The Edmonton Grads were a women’s basketball team in Canada who dominated their sport and paved the way for women in athletics, holding one of the best winning percentages that North American teams have ever seen.
The Edmonton Grads were honored with a Google Doodle in both Canada and the United States on November 9, 2019. “Today’s Doodle celebrates The Grads’ induction into Canada’s Sports Hall of Fame on this day in 2017,” Google wrote. “It was a fitting honor for a team that holds arguably one of the best winning percentages in North America—approximately 95 percent over 25 years—in any sport.”
Canadian James Naismith, who started the game of basketball in 1891, once called the Grads “the finest basketball team that ever stepped out on a floor.”
The Globe and Mail once called the Edmonton Grads “basketball’s version of ‘A League of Their Own,’ only better, a group of trail-blazing women who utterly dominated their sport for a quarter of a century.”
Here’s what you need to know:
1. The Edmonton Grads Started as a High School Girls Basketball Team
The full name of the Edmonton Grads is the Edmonton Commercial Graduates Basketball Club, also called “The Grads.” According to Google, the team “started as a high school girls basketball team and became a sports dynasty.” The players on the first team were Nellie Batson, Ella Osborne, Ethel Anderson, Mary Bremner, Geraldine Reid and Iola Mitchell, according to The Canadian Encyclopedia.
The Grads are credited with shattering stereotypes about women’s capabilities in sports, and Google reports, they are known for their “outstanding sportsmanship and determination.”
The team was started by a teacher named Percy Page in 1914 “as a physical education program for the 60 girls at McDougall Commercial High School in the Canadian city of Edmonton,” Google reported.
Page later became Lieutenant Governor of Alberta. “You must play basketball, think basketball and dream basketball,” he told his players, according to CBC.
2. The Last Surviving Member Died in 2018 & an Author Described Them as a ‘Group of Ordinary Women Who Did the Extraordinary’
The last surviving member of the Edmonton Grads was Kay MacBeth. She died in 2018 at the age of 96, according to Globe and Mail.
“It’s really an end of an era,” her granddaughter Christin Carmichael Greb said to the newspaper. “It was like the movie, it was the same sort of thing for basketball, there were these women who were amazing athletes that we don’t always hear about.”
Ann Hall wrote a book about the Edmonton Grads called “The Grads Are Playing Tonight!” She told CBC: “They were a group of ordinary women who did the extraordinary. They were clerks and salesgals and typists. They had to work the whole time they were practicing and playing.”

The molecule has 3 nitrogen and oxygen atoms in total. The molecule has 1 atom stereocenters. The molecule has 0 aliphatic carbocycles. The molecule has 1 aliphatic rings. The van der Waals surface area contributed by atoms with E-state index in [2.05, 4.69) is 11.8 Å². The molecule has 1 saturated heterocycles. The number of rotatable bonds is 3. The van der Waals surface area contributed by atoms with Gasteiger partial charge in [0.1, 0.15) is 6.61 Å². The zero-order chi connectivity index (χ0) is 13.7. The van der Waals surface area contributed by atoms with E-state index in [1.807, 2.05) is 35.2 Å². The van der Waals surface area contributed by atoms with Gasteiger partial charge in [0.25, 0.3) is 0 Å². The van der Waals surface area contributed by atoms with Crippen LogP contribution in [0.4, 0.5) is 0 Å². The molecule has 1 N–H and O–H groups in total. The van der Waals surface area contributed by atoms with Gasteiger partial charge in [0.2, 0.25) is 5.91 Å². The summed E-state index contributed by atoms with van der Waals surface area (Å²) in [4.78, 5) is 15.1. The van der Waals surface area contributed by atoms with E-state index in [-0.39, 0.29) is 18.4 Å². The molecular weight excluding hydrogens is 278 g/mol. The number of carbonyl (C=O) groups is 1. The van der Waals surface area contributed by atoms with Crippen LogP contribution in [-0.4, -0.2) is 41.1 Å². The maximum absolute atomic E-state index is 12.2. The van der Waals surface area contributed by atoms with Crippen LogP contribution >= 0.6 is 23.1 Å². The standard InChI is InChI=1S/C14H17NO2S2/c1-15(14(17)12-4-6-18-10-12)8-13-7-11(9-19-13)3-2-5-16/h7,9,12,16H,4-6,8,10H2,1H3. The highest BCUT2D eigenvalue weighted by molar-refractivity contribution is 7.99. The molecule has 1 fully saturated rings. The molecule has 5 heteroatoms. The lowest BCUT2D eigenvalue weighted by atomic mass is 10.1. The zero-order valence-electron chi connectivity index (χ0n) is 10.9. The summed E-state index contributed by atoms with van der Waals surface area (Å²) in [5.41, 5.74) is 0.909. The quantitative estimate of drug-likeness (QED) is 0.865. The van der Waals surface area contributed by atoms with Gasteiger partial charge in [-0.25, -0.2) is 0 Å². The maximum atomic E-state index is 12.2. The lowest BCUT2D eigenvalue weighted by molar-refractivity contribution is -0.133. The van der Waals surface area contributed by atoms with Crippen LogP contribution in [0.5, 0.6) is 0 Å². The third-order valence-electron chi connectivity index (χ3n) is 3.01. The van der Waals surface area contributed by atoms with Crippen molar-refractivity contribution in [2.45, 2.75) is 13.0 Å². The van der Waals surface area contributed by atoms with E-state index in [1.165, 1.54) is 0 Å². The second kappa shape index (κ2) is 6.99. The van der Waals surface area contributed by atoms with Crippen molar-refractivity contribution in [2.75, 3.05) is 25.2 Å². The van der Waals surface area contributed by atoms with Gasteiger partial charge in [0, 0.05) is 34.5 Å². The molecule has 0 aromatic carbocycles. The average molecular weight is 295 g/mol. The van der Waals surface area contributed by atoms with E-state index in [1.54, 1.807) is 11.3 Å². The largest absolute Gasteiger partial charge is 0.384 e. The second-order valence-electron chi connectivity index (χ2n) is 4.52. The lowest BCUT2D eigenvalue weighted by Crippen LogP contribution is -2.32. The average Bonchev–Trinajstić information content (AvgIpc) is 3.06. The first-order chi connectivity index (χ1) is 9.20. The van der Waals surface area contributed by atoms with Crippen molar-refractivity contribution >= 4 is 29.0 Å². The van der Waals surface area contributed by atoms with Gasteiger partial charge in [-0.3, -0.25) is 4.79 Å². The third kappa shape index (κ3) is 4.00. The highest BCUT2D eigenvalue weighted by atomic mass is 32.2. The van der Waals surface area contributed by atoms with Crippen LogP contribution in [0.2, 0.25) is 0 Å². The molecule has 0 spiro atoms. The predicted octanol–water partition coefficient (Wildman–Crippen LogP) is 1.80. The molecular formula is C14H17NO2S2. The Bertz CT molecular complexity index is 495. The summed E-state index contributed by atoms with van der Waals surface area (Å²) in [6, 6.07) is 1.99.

3. The Edmonton Grads Dominated Their Sport, Sometimes Playing Men’s Teams But World War II Intervened
According to Globe and Mail, the Grads were known as Canada’s “most successful team in history,” winning 17 world titles. Their record from 1915 to 1940 was 502-20. However, they stopped playing in 1940 “due to demands of the war and falling attendance.”
They won 7 of the 9 games they played against men’s teams, Globe and Mail reported. CBC reported that, in laster years, many Canadians had not heard of the Grads, who also stopped playing because of World War II. Back then, they also toured Europe.
Altogether, 38 women played for the Grads, the Canadian Encyclopedia reports.
4. The Grads Paved the Way for Women in Sport But They Faced Discrimination at the Time
According to the Canadian Encyclopedia, the 1920s were a golden era for women in sports in Canada. That doesn’t mean the Edmonton Grads didn’t face difficulties.
Naismith referred to the “highest type of womanhood” when talking about them, and Page emphasized that they needed to remain ladylike, the site reports. Some Canadians didn’t like the idea of women playing sports.
However, Naismith said of the Grads: “You are not only an inspiration to basketball players throughout the world, but a model of all girls’ teams. Your attitude and success have been a source of gratification to me in illustrating the possibilities of the game in the development of the highest type of womanhood.”
5. The Team Owed Its Success to Practices, Low Turnover, a Farm Team System & Page
According to Library and Archives of Canada, the Grads were extremely determined and made practices without fail.
For 25 years, the site reports, the Grads “practiced twice a week, except for the summer months” and Page only missed three practices in all that time because he started a political campaign. There was almost no turnover on the team, which was another reason for their great success.
Page also developed a “McDougall School farm system” to replenish the team. When one of the team members Mae Webb died, her daughter June commented, according to Library and Archives: “One thing I remember my mom saying – and I was in sports – was that Mr. Page used to say: ‘You’re ladies first and basketball players second and if you can’t win playing a clean game you don’t deserve to win.'”
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